This post contains affiliate links. “As an Amazon Associate I earn from qualifying purchases.”
THOUSAND EGE, California – It didn’t take long after the Los Angeles Rams won the Super Bowl LVI for the front office trio of general manager Les Snead, COO Kevin Demoff and vice president of football and business administration Tony Pastoors to turn to the task front: Keep as much of this championship list together as possible.
The first big move was to sign quarterback Matthew Stafford for a contract extension in March, tying him to the franchise through the 2026 season. And so last week, Ram’s defensive tackle revised Aaron Donald’s contract to give him a big pay rise and signed wide receiver Cooper Kupp to a three-year contract extension that pairs him with Stafford for five more seasons.
Following the Donald and Kupp agreements, the Rams still have $ 7.6 million in cap space, according to Over the Cap.
And while those are the three long-term deals the Rams have made this offseason, there is plenty of talent next to them. The Rams are now the only team in the NFL with two players – Stafford and Donald – who have an average salary of at least $ 30 million a year in their current contracts. Cornerback Jalen Ramsey, who signed a five-year, $ 100 million contract extension in 2020, has a cap hit of $ 23.2 million this season. Wide receiver Allen Robinson II signed a three-year, $ 46.5 million contract this offseason.
So how did they do it?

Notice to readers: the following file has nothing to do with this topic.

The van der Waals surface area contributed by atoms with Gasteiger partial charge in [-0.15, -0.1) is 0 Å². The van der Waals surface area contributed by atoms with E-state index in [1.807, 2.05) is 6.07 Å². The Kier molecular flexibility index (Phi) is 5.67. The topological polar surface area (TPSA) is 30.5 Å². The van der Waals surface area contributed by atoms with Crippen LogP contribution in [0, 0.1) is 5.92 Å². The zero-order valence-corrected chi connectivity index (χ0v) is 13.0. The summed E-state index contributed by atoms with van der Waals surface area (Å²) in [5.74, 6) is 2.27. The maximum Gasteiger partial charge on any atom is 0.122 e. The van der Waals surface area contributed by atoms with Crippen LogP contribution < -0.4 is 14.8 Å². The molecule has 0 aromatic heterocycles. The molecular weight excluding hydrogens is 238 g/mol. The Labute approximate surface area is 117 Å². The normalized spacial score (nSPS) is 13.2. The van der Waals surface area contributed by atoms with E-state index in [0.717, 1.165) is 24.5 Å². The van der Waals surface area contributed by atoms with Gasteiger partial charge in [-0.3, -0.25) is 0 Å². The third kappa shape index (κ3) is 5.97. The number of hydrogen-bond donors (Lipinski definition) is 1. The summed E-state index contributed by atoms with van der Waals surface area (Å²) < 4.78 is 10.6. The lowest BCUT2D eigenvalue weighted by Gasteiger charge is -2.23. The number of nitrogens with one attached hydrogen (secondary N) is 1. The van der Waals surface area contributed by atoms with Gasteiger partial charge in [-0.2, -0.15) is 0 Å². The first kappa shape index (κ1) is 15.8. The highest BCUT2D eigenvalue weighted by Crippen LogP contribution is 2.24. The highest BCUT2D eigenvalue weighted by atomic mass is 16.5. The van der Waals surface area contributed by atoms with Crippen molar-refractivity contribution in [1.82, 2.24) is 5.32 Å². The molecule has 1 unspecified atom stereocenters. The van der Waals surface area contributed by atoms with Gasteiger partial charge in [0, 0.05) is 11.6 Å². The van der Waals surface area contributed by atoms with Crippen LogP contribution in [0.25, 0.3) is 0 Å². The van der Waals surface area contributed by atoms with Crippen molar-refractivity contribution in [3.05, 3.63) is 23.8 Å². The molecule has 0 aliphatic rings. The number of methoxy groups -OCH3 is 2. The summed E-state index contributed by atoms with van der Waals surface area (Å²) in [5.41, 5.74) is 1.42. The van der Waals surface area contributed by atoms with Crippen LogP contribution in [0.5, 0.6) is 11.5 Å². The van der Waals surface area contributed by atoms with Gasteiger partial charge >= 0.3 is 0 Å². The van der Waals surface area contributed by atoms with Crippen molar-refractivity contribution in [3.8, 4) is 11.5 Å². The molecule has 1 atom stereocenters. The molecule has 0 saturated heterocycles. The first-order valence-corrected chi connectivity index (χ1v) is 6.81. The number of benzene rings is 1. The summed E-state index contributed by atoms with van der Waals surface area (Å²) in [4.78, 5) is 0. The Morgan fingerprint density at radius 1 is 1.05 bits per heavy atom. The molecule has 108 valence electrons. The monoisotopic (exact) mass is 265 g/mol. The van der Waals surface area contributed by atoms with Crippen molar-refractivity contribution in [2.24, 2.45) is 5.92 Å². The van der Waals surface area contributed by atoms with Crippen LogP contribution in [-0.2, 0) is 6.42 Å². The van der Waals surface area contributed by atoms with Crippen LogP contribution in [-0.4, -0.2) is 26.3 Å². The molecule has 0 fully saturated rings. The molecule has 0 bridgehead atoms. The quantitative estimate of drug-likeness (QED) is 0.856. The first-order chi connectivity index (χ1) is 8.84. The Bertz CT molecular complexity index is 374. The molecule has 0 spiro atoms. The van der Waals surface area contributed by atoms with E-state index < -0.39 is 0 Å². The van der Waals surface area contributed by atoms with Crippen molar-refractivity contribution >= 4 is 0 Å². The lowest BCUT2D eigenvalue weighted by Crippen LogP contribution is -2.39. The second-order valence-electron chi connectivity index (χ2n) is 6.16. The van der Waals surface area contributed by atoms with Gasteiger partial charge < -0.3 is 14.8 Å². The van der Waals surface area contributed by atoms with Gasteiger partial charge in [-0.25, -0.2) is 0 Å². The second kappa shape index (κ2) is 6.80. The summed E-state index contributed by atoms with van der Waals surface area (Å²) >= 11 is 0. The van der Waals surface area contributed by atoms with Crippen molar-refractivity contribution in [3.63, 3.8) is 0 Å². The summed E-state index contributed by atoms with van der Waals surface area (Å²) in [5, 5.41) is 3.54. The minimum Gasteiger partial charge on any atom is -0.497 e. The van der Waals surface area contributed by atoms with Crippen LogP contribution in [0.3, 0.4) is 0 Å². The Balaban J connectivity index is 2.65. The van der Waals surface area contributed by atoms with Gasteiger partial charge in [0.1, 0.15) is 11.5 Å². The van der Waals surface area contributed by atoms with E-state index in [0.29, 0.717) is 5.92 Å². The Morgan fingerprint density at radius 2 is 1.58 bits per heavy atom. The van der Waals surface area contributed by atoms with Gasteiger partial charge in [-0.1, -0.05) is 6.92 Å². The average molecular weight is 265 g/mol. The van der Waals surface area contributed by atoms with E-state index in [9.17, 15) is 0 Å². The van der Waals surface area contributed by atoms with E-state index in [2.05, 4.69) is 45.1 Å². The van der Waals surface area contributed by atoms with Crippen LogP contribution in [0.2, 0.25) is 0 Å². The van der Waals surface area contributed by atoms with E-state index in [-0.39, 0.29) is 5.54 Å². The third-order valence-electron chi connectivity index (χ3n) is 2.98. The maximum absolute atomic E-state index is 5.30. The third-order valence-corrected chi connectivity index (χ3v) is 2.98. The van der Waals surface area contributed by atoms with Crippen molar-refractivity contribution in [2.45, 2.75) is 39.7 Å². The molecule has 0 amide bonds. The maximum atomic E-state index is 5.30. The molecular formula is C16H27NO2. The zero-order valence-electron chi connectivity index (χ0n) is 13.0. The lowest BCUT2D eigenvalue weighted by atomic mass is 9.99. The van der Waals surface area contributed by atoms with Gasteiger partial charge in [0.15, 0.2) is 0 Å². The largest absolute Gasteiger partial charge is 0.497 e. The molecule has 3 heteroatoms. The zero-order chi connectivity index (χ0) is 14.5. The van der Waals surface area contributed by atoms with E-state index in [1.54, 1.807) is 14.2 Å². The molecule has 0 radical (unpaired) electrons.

With a top-heavy list containing so many star players, the Rams have to rely on their draft picks to add cheaper talent. For it to work, they have had to find young talents to fill around around the main names. The Rams have done well despite not having a first-round draft pick since 2016. The Rams have 11 expected starters they have selected on the second or third day of the draft since 2017, led by Kupp (a third-rounder in 2017).
Recent contract extensions also helped the Rams’ cap place for this season. Coups cap numbers for this season fell with the extension, from $ 18.3 to $ 17.8 million, according to the OTC.
The expansion of Stafford in March also gave the Rams some cap flexibility this year.
While Stafford’s contract averages $ 40 million per season, his 2022 cap hit is $ 13.5 million, which is 6.71% of the Rams’ salary cap and a significant reduction from the $ 23 million cap hit he would have had before the extension. Stafford’s deal jumps to $ 20 million in 2023 and then $ 49.5 million the following season, which is when many people around the league expect the ceiling to explode with the potential for huge TV deals.
But it’s a coup right now. By comparison, Green Bay Packers ‘Aaron Rodgers has a $ 28.5 million ceiling in 2022, Kansas City Chiefs quarterback Patrick Mahomes has $ 37.8 million and Buffalo Bills’ Josh Allens $ 16.4 million.
According to the OTC, the Rams are currently $ 2.5 million above the expected ceiling for 2023 and $ 7.8 million below for 2024, but these ceiling numbers will not be set until after each previous season and may change drastically.
One player that the Rams did not retain was outside linebacker Von Miller, who signed a $ 120 million six-year contract with the Buffalo Bills in free agency. The Rams also have not re-signed wide receiver Odell Beckham Jr., who tore the ACL in his left knee during the Super Bowl.
The Rams were able to re-sign Beckham, who attended head coach Sean McVay’s wedding earlier this month. McVay joked that Beckham knew the expectation was, “You’re coming to the wedding, you have to sign with the Rams.”
After signing his contract, Donald said it was not his top priority to become the highest paid non-quarterback in the NFL. Instead, he said one of the “most important things for me was to feel that the pieces we brought in would still be here.”
With the core tied together for at least the next three seasons, the Rams were able to extend their Super Bowl window.